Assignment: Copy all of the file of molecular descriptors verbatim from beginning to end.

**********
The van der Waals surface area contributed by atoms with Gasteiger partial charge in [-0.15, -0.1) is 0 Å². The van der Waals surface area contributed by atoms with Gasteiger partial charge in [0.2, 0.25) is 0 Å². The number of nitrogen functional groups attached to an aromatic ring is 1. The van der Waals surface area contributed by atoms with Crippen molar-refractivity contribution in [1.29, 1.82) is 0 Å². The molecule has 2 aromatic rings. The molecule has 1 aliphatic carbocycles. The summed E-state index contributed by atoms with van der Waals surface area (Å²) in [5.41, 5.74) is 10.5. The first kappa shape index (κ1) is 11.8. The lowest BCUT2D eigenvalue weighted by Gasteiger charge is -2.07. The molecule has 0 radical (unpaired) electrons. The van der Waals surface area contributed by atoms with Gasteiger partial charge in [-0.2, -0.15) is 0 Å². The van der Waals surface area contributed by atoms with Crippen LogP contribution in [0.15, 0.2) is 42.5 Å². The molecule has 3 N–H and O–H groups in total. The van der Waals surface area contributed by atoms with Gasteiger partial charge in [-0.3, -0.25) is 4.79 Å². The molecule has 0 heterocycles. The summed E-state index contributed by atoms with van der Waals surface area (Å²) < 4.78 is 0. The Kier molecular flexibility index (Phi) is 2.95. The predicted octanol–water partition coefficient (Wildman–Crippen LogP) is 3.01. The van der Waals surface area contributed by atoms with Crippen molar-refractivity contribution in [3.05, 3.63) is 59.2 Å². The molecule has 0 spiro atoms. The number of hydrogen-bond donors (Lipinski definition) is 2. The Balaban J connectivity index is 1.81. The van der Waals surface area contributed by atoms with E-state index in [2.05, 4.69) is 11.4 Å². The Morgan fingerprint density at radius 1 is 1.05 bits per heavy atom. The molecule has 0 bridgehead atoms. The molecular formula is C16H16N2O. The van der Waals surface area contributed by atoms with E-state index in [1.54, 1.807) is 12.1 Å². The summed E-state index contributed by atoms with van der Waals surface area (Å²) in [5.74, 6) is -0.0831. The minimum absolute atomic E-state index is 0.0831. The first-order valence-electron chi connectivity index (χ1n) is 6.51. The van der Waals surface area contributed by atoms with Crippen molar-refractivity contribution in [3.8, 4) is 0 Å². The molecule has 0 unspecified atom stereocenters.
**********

The van der Waals surface area contributed by atoms with Gasteiger partial charge in [-0.15, -0.1) is 0 Å². The van der Waals surface area contributed by atoms with Gasteiger partial charge in [0.2, 0.25) is 0 Å². The number of nitrogen functional groups attached to an aromatic ring is 1. The van der Waals surface area contributed by atoms with Crippen molar-refractivity contribution in [1.29, 1.82) is 0 Å². The molecule has 2 aromatic rings. The molecule has 1 aliphatic carbocycles. The summed E-state index contributed by atoms with van der Waals surface area (Å²) in [5.41, 5.74) is 10.5. The first kappa shape index (κ1) is 11.8. The lowest BCUT2D eigenvalue weighted by Gasteiger charge is -2.07. The molecule has 0 radical (unpaired) electrons. The van der Waals surface area contributed by atoms with Gasteiger partial charge in [-0.2, -0.15) is 0 Å². The van der Waals surface area contributed by atoms with Crippen LogP contribution in [0.15, 0.2) is 42.5 Å². The molecule has 3 N–H and O–H groups in total. The van der Waals surface area contributed by atoms with Gasteiger partial charge in [-0.3, -0.25) is 4.79 Å². The molecule has 0 heterocycles. The summed E-state index contributed by atoms with van der Waals surface area (Å²) < 4.78 is 0. The Kier molecular flexibility index (Phi) is 2.95. The predicted octanol–water partition coefficient (Wildman–Crippen LogP) is 3.01. The van der Waals surface area contributed by atoms with Crippen molar-refractivity contribution in [3.05, 3.63) is 59.2 Å². The molecule has 0 spiro atoms. The number of hydrogen-bond donors (Lipinski definition) is 2. The Balaban J connectivity index is 1.81. The van der Waals surface area contributed by atoms with E-state index in [2.05, 4.69) is 11.4 Å². The Morgan fingerprint density at radius 1 is 1.05 bits per heavy atom. The molecule has 0 bridgehead atoms. The molecular formula is C16H16N2O. The van der Waals surface area contributed by atoms with E-state index in [1.54, 1.807) is 12.1 Å². The summed E-state index contributed by atoms with van der Waals surface area (Å²) in [5.74, 6) is -0.0831. The minimum absolute atomic E-state index is 0.0831. The first-order valence-electron chi connectivity index (χ1n) is 6.51. The van der Waals surface area contributed by atoms with Crippen molar-refractivity contribution in [3.8, 4) is 0 Å². The molecule has 0 unspecified atom stereocenters.